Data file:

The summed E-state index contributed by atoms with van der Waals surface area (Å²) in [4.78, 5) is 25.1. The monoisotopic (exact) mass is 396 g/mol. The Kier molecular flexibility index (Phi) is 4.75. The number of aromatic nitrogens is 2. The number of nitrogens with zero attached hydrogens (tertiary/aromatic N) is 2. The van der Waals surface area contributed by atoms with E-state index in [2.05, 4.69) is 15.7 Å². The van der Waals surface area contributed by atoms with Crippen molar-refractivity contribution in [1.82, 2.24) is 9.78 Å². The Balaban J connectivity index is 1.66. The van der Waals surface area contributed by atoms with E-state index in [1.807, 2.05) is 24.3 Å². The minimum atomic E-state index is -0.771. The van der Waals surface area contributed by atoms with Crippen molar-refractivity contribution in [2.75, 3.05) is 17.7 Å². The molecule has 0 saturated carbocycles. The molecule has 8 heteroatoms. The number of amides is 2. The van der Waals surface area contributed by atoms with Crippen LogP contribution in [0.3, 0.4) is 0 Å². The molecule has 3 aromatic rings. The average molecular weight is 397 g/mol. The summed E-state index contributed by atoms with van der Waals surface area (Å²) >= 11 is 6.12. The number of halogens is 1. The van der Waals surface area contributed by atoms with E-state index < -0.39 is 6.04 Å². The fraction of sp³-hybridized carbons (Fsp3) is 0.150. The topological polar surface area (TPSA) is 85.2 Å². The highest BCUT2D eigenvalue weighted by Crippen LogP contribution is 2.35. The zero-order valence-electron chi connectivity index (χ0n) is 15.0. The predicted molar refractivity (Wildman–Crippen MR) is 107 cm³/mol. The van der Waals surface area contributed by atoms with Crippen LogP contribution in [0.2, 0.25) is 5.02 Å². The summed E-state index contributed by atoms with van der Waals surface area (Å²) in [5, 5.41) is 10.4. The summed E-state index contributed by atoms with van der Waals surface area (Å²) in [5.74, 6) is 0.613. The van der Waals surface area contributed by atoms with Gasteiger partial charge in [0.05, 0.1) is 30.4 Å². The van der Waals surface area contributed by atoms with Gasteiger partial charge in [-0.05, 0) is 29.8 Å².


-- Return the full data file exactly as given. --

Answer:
The summed E-state index contributed by atoms with van der Waals surface area (Å²) in [4.78, 5) is 25.1. The monoisotopic (exact) mass is 396 g/mol. The Kier molecular flexibility index (Phi) is 4.75. The number of aromatic nitrogens is 2. The number of nitrogens with zero attached hydrogens (tertiary/aromatic N) is 2. The van der Waals surface area contributed by atoms with E-state index in [2.05, 4.69) is 15.7 Å². The van der Waals surface area contributed by atoms with Crippen molar-refractivity contribution in [1.82, 2.24) is 9.78 Å². The Balaban J connectivity index is 1.66. The van der Waals surface area contributed by atoms with E-state index in [1.807, 2.05) is 24.3 Å². The minimum atomic E-state index is -0.771. The van der Waals surface area contributed by atoms with Crippen molar-refractivity contribution in [2.75, 3.05) is 17.7 Å². The molecule has 0 saturated carbocycles. The molecule has 8 heteroatoms. The number of amides is 2. The van der Waals surface area contributed by atoms with Crippen LogP contribution in [0.3, 0.4) is 0 Å². The molecule has 3 aromatic rings. The average molecular weight is 397 g/mol. The summed E-state index contributed by atoms with van der Waals surface area (Å²) >= 11 is 6.12. The number of halogens is 1. The van der Waals surface area contributed by atoms with E-state index < -0.39 is 6.04 Å². The fraction of sp³-hybridized carbons (Fsp3) is 0.150. The topological polar surface area (TPSA) is 85.2 Å². The highest BCUT2D eigenvalue weighted by Crippen LogP contribution is 2.35. The zero-order valence-electron chi connectivity index (χ0n) is 15.0. The predicted molar refractivity (Wildman–Crippen MR) is 107 cm³/mol. The van der Waals surface area contributed by atoms with Crippen LogP contribution in [0.2, 0.25) is 5.02 Å². The summed E-state index contributed by atoms with van der Waals surface area (Å²) in [5, 5.41) is 10.4. The summed E-state index contributed by atoms with van der Waals surface area (Å²) in [5.74, 6) is 0.613. The van der Waals surface area contributed by atoms with Gasteiger partial charge in [0.05, 0.1) is 30.4 Å². The van der Waals surface area contributed by atoms with Gasteiger partial charge in [-0.05, 0) is 29.8 Å².